The Art Of Persuasion And Its Impact On Our Society


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viagra dosage geneva; font-size: small; line-height: 200%;”>It would be surprising to find anyone in this country who hasn’t seen these adverts from Fresh Cuts. You have billboards, full color advertisements in all the major papers and full color commercials on the television. The general theme of these adverts is a bunch of beautiful, young people in beautiful, young clothes doing what the beautiful and the young do have fun with one unique feature or aspect: They are having fun with all kinds of meaty products, sausages, pastrami, beef, chicken, salami, fish, all of which look delectable and delicious.

The message Fresh Cuts is trying to send out is simple. No activity is truly fun without it being done while you eat meaty products, fresh cuts meaty products.

I love adverts in Uganda, there’s such a wide spectrum of them from the brilliant to the downright dumb. They came in all shape and sizes; they get to you in all forms of ways. Everywhere you go, you are hit by adverts and persuasive messages all trying to get you to buy something.


Advertising is defined as the art of persuasion and the form of communication for marketing used to encourage and persuade people to do a certain action from buying a meal to deciding who your president is. Advertising has grown to become a major and important industry in the country. Twenty years ago we only had two mediums of advertising namely government owned broadcasting mediums and billboards but today the industry is spoiled for choice from SMS broadcasting, Social Media networking, television, newspapers to flyers, events you name it. There’s no limit. The industry has particularly benefited from developments in technology and the encouragement of creativity in the industry.

I think the trend really began with Warid Telecom. The mobile telecommunications provider which is part of Dhabi Group first came to Uganda in 2008 in a telecommunications industry which was already fiercely competitive. Their advertising strategy was inspired if not utterly entertaining. Soon the television screens were filled with Warid adverts which were funny and involved people and situations intended to entertain and amuse. Warid’s adverts were more than just adverts, they were sketches or little funny movies and we loved them. Warid is one of the two major telecommunications companies in Uganda and has one of the most vibrant advertising departments in the country. They must be doing something right.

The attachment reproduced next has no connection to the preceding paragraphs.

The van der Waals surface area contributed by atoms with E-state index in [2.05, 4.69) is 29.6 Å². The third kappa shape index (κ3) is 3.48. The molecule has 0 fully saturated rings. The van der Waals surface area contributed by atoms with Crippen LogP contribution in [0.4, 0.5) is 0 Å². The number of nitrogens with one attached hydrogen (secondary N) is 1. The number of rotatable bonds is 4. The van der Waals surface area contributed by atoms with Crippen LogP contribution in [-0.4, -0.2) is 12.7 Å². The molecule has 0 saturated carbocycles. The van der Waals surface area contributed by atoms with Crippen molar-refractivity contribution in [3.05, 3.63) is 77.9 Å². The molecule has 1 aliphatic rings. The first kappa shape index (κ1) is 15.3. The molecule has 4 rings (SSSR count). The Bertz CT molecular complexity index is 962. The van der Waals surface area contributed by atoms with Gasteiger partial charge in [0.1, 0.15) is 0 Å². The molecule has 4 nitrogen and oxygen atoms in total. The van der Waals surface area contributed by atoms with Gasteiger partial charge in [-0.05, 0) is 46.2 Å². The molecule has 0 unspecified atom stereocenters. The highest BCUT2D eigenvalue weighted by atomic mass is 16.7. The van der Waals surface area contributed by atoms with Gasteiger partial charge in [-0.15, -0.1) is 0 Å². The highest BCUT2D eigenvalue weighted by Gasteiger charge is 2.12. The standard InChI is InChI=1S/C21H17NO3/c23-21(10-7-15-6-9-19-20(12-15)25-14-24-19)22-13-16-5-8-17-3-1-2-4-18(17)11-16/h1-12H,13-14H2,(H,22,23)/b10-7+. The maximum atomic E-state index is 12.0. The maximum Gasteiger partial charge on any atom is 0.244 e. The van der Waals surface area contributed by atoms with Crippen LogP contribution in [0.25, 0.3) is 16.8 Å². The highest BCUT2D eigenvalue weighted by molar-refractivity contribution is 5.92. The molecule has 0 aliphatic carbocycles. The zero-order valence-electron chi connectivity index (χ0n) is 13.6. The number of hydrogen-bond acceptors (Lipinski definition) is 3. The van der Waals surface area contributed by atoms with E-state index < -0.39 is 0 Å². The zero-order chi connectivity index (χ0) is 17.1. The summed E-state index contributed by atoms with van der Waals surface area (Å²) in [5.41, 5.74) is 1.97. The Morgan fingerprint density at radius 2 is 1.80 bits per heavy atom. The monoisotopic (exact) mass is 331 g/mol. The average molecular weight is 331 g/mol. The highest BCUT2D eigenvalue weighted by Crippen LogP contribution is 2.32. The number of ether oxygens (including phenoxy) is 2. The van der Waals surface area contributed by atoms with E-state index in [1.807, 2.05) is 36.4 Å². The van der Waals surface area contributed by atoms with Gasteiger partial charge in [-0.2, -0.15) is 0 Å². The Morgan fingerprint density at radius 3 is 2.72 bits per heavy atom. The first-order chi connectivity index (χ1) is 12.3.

The trend in many adverts today is to concentrate on fun and quality even in an economy that isn’t quite that. Adverts still flood our minds with images of beautiful women, beautiful clothes, luxury goods and a world; no matter how imitative of life, that is completely unrealistic from the real thing. But it does give us an idea of what we as a society hold as important.

Ugandans are a fun loving people and we value the idea and prestige of quality to an extreme and our adverts mirror that. They are hazy mirrors of everyday life something that Advertisers are very aware of. Notice the trend in adverts to put middle class people at the focus, people who struggle and work every day to survive, who have loves and hates and who in this particular economic environment are more unwilling to pay for a product unless they are persuaded to do so.


Other than the most obvious impact of getting you to buy things, adverts have a deeper, sociological impact over the country. I was watching TV with a niece one night and this advert popped up involving a scantily clad young woman rubbing lotion over her body. My niece a few days later then told me that she wanted to be just like the girl in the advert so that she could be beautiful. It is okay for a child to want to look up to someone else but it isn’t right for them to think that beauty can only be defined by what you see on television. Young men and women everyday are bombarded with adverts for products they don’t usually need which put ideas into their heads that happiness depends on belonging to a certain social standing, having a particular look or owning a particular thing and we encourage the trend in the name of commercial independence and success. The themes of many adverts are also worrying. They focus too much on sex without consequence, wealth, immediate satisfaction, greed, all of which are attributes more and more Ugandans find more and more okay.

Maybe it will change, maybe we’ll have adverts about doing good, adverts that don’t exaggerate, that encourage right thinking and right behavior but I don’t think that’s going to happen any time soon.

Until then enjoy your sausage.


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